Sea Monsters

Enormous, often serpentine animals reported in the ocean worldwide, both near coasts and on the high seas. It is probable that many different types of animals—known and unknown—are responsible for sightings, making it extremely difficult to extract a uniform description.

Scientific names: Halsydrus pontoppidani, given by Patrick Neill in 1809; Megophias mon-strosus, first proposed in 1817 by Constantin S. Rafinesque and modified to Megophias megophias in 1892 by A. C. Oudemans; Pelamis monstrosus, also suggested by Rafinesque in 1817 for another variety.

Variant names: Beisht kione (Manx), Bled-mall (Irish), Cirein croin (Gaelic, "gray crest"), Great sea-serpent, Great unknown of the seas, Mester stoorworm (Orkney Islands), Physeter (Greek, "the blower"), Sea serpent, Sjo-orm (Norwegian, "sea worm"), Sjo-orm (Swedish), Tennin (Arabic/Semitic, from the Hebrew tan, "monster").

Mystery Sea Monsters

Ah-Een-Meelow; Amikuk; Bobo; Caddy; Camahueto; Cassie; Chessie; Cheval Marin; Colossal Claude; Furred Sea Monster; Gambo; Grotte Cosquer Animal; Hai-etluk; Hessie; Imap Umassoursya; Ketos; Laocoon Serpent; Morgawr; Nikaseeni-THULOOYEE; NUMKSE LEE KWALA; OLD MAN of Monterey Bay; Ossie; Pal Rai Yuk; Saltie; Say-Noth-Kai; Sea Dog; Sisiutl; Tzartus-Saurus; Wasgo; Wihwin

Physical description: Characteristics are so variable that it is necessary to refer to the schemes proposed by authors who have attempted to cat alog and classify some specific types. The most important are those by A. C. Oudemans, Bernard Heuvelmans, Paul H. LeBlond and John Sibert, and Gary Mangiacopra.

Oudemans type: In 1892, the Dutch zoologist Anthonie Cornelis Oudemans examined 162 reports of Sea serpents between 1522 and 1890 and concluded that most of them could be explained by a single hypothetical animal—specifically, a long-necked SEAL, 50-100 feet long, with a serpentine tail, four flippers, large eyes, a mane, and whiskers. Christening it Megophias megophias, Oudemans thought such an animal (for which there is no evidence in the fossil record) could equally explain sightings of long-necked animals, elongated animals with many humps, and serpentine animals. As Heuvelmans commented later, Oudemans erred by not admitting that there could be more than one kind of Sea monster.

Heuvelmans types: In the 1960s, Bernard Heuvelmans examined 587 Sea monster sightings from 1639 to 1966 and concluded that there were at least nine different types of unknown animals involved. (For more detailed descriptions, see each of the categories in the following list.)

(1) The LONGNECK, a mammal with a long, slender, flexible neck similar to that of some Freshwater Monsters reported in lakes and rivers. Heuvelmans classified this as an extremely elongated SEAL adapted for a purely marine existence.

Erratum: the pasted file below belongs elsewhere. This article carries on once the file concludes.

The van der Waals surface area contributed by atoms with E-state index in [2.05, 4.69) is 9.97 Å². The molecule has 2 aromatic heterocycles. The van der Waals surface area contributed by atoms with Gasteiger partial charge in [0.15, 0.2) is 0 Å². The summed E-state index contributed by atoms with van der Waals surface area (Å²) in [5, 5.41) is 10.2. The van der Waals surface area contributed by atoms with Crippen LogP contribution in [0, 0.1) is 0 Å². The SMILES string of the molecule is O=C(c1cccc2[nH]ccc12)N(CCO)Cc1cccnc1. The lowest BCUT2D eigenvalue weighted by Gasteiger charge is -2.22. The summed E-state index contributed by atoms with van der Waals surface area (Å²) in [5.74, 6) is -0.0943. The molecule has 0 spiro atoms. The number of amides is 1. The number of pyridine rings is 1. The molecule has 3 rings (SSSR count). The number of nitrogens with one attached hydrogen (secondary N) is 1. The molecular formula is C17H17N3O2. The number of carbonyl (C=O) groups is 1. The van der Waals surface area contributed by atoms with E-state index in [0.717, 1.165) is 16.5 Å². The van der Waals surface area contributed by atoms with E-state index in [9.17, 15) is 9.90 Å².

(2) The Merhorse, a mammal with a horselike head and large eyes, also classified as a seal adapted for semiabyssal depths.

(3) The Multihumped Sea Monster, a mammal with a string of dorsal humps forming a ridge on its back. Heuvelmans took this to be an archaic CETACEAN, such as the especially elongated family of basilosaurids, or an early cetacean from a group not found in the fossil record.

(4) The Multifinned Sea Monster, a mammal with lateral, finlike projections on both sides of its body, also taken by Heuvelmans to be an early whale of some type.

(5) The Super-Otter, a rough-skinned

Black Sea Monster History
Scandinavian SEA MONSTER. From Olaus Magnus, A Compendious History of the Goths, Swedes and Vandals (1554). (Fortean Picture Library)

mammal with a distinct head and a tapering tail, possibly an archaic whale earlier in the cetacean lineage than the basilosaurids.

(6) SUPER-EELS, which comprise at least two kinds of serpentine FISHES with tapering tails, one mottled and another dark above and light below. Heuvelmans was led astray by his assumption that the 6-foot leptocephalus found by the oceanographic research vessel Dana in 1930 represented the larval stage of a huge eel. In addition to giant, eel-like bony fishes, he also postulated a large, serpentine shark similar to the Frill shark (Chlamydoselachus anguineus), primarily to accommodate CAPTAIN Hanna's Fish.

(7) The Marine Saurian, a huge, seagoing Crocodilian, possibly a surviving, long-snouted thalattosuchian reptile or a surviving mosasaur.

(8) The Father-of-All-the-Turtles, an enormous, unrecognized species of oceanic Turtle.

(9) The Yellow-Belly, a yellow, tadpole-shaped tropical animal that might be either a Fish or an Amphibian.